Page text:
Part of the reason for that relative lack of success is exactly the pressureco­oker environmen­t that is football in Rome. Luciano Spalletti was brutally whistled despite his Gialloross­i side finishing the 2016-17 season in the Champions League places, because the Olimpico crowd blamed him for the exile of Francesco Totti, the club’s ultimate legend.

Monchi, the legendary sporting director who built the Sevilla side which will face Roma tonight was swallowed up in the machine and spat out.

Many feared Mourinho, a famously paranoid and prickly character, would soon find himself at war with all and sundry. Instead he has taken up the figurehead role the club has always seemingly needed – whether it be Fabio

Capello, Totti or Daniele De Rossi – and united all behind him. Unlike for Julius Caesar there is no-one waiting there with a knife either.

Roma’s underdog status fits right into the Mourinho playbook. The club see themselves as battling Juventus and the two Milan clubs, who have the history, the prestige and the power they lack. When Mourinho darkly references refereeing, or the ongoing situation with Juventus’ points penalty, he is playing the song his public wants to hear.

In the last full pre-pandemic season, Roma’s average Serie A attendance was a little under 39,000. This season it is 62,000 with one home fixture to play. It is not as though the fans are coming for freeflowin­g football – though Paulo

Dybala remains a joy to watch when not battling injury – it is because Mourinho has made them believe.

It is easy to scoff at last season’s Europa Conference League win. After all, Roma only had to beat Vitesse Arnhem, Bodo/Glimt and Leicester City on their way to a final against Feyenoord. But to do so would be to ignore the club’s tortured and, at times, tragic relationsh­ip with European football. After winning the Scudetto in 198283, the Gialloross­i reached the European Cup final at their home ground, following a controvers­ial semi-final win over Dundee United.

They lost on penalties to Liverpool and Bruce Grobelaar’s wobbly legs and 10 years later to the day, the captain of that side, Agostino Di Bartolomei, Totti before Totti, shot himself on the balcony of his villa. In a book about the midfielder’s life, his son wrote: “Perhaps it just crept into you on that date. Because, papa, I never believed and I don’t want to believe that in that moment you thought about defeat in that stupid football game.”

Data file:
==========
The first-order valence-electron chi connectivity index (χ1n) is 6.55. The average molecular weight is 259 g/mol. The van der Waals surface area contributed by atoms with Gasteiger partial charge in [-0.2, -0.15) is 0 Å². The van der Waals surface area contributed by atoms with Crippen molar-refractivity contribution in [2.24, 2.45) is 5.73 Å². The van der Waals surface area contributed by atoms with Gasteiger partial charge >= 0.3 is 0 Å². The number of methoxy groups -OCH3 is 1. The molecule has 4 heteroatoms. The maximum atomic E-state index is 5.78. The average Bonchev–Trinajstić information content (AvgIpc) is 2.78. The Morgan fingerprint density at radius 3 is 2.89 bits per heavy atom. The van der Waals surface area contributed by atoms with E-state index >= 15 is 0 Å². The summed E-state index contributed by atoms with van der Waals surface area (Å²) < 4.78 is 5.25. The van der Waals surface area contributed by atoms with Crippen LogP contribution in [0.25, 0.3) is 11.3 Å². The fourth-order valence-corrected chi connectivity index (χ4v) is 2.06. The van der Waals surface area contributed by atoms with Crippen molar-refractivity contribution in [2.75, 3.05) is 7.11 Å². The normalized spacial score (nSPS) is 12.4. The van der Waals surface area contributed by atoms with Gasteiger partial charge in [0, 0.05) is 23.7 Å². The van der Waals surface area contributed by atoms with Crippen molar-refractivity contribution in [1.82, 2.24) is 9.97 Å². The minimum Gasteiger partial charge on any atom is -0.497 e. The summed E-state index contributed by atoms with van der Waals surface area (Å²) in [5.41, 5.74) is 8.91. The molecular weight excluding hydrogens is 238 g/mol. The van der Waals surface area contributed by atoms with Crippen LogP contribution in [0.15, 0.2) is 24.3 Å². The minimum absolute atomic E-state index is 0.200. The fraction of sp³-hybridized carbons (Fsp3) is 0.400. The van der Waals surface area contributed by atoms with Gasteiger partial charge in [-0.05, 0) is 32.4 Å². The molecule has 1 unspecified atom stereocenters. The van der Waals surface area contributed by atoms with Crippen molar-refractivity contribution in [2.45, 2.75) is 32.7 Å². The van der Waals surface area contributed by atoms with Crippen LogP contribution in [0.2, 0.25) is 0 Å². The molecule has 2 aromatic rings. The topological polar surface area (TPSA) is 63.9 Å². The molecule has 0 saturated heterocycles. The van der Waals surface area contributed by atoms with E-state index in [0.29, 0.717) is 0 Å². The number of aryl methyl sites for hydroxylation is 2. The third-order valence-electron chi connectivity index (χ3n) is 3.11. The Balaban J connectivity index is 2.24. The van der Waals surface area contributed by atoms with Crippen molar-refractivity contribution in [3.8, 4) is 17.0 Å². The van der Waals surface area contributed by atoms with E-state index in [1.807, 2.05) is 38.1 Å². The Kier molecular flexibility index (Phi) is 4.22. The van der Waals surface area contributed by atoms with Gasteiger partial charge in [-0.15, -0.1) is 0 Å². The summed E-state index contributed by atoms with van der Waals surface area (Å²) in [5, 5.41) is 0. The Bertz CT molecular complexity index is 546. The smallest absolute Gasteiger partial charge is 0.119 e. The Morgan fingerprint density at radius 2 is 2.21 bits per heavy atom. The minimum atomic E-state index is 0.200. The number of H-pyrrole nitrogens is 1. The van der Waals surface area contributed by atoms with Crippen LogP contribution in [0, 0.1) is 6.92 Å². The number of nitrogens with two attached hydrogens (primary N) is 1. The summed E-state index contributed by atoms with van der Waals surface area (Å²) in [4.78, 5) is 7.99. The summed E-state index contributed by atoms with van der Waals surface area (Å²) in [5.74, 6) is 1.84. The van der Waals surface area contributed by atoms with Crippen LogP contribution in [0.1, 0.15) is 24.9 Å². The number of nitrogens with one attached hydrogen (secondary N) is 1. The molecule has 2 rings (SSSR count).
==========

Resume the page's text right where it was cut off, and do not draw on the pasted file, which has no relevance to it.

In 1991 they lost the UEFA Cup final to Inter – one of the hated northern powerhouse­s – and the Scudetto-winning team of 2001 did not make it to the Champions League knockout stage. A solitary semi-final, lost to – of course – Liverpool was about all the Gialloross­i had to show on the continenta­l level before Mourinho.

That he won that night against Feyenoord, got the job done where Roma habitually quail, cemented his status. It is why the legions will descend on Budapest today – the Romans may lose on the big occasion, but Mourinho never does.

It seemed an act of, if not desperatio­n, then certainly that of a man with few options when Mourinho returned to Italy. In the Eternal City though, the Special One has rediscover­ed his sheen

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 ?? ?? Jose Mourinho is adored by Roma fans after his European Conference League win last year (below)
Jose Mourinho is adored by Roma fans after his European Conference League win last year (below)